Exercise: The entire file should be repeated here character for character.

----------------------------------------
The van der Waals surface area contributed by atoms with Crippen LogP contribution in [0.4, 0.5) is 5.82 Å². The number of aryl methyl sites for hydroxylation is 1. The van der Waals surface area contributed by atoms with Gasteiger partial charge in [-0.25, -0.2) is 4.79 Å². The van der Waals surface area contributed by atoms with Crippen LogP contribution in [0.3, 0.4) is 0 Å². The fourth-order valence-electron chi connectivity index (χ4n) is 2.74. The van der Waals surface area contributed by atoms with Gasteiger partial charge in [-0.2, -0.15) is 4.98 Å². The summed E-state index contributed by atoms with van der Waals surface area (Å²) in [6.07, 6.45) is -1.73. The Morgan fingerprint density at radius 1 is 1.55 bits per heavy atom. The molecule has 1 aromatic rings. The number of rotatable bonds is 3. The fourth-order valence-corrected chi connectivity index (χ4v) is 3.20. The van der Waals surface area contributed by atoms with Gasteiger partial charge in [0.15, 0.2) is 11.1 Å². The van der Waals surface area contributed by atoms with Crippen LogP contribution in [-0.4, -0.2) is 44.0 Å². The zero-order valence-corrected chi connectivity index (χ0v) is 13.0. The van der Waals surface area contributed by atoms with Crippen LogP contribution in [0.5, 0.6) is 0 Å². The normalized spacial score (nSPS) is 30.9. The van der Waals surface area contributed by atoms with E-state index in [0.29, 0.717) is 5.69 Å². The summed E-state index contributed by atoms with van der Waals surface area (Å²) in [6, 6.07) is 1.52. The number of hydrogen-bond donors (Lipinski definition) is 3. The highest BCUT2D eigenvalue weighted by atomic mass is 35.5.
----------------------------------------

The van der Waals surface area contributed by atoms with Crippen LogP contribution in [0.4, 0.5) is 5.82 Å². The number of aryl methyl sites for hydroxylation is 1. The van der Waals surface area contributed by atoms with Gasteiger partial charge in [-0.25, -0.2) is 4.79 Å². The van der Waals surface area contributed by atoms with Crippen LogP contribution in [0.3, 0.4) is 0 Å². The fourth-order valence-electron chi connectivity index (χ4n) is 2.74. The van der Waals surface area contributed by atoms with Gasteiger partial charge in [-0.2, -0.15) is 4.98 Å². The summed E-state index contributed by atoms with van der Waals surface area (Å²) in [6.07, 6.45) is -1.73. The Morgan fingerprint density at radius 1 is 1.55 bits per heavy atom. The molecule has 1 aromatic rings. The number of rotatable bonds is 3. The fourth-order valence-corrected chi connectivity index (χ4v) is 3.20. The van der Waals surface area contributed by atoms with Gasteiger partial charge in [0.15, 0.2) is 11.1 Å². The van der Waals surface area contributed by atoms with Crippen LogP contribution in [-0.4, -0.2) is 44.0 Å². The zero-order valence-corrected chi connectivity index (χ0v) is 13.0. The van der Waals surface area contributed by atoms with Crippen LogP contribution in [0.5, 0.6) is 0 Å². The normalized spacial score (nSPS) is 30.9. The van der Waals surface area contributed by atoms with E-state index in [0.29, 0.717) is 5.69 Å². The summed E-state index contributed by atoms with van der Waals surface area (Å²) in [6, 6.07) is 1.52. The number of hydrogen-bond donors (Lipinski definition) is 3. The highest BCUT2D eigenvalue weighted by atomic mass is 35.5.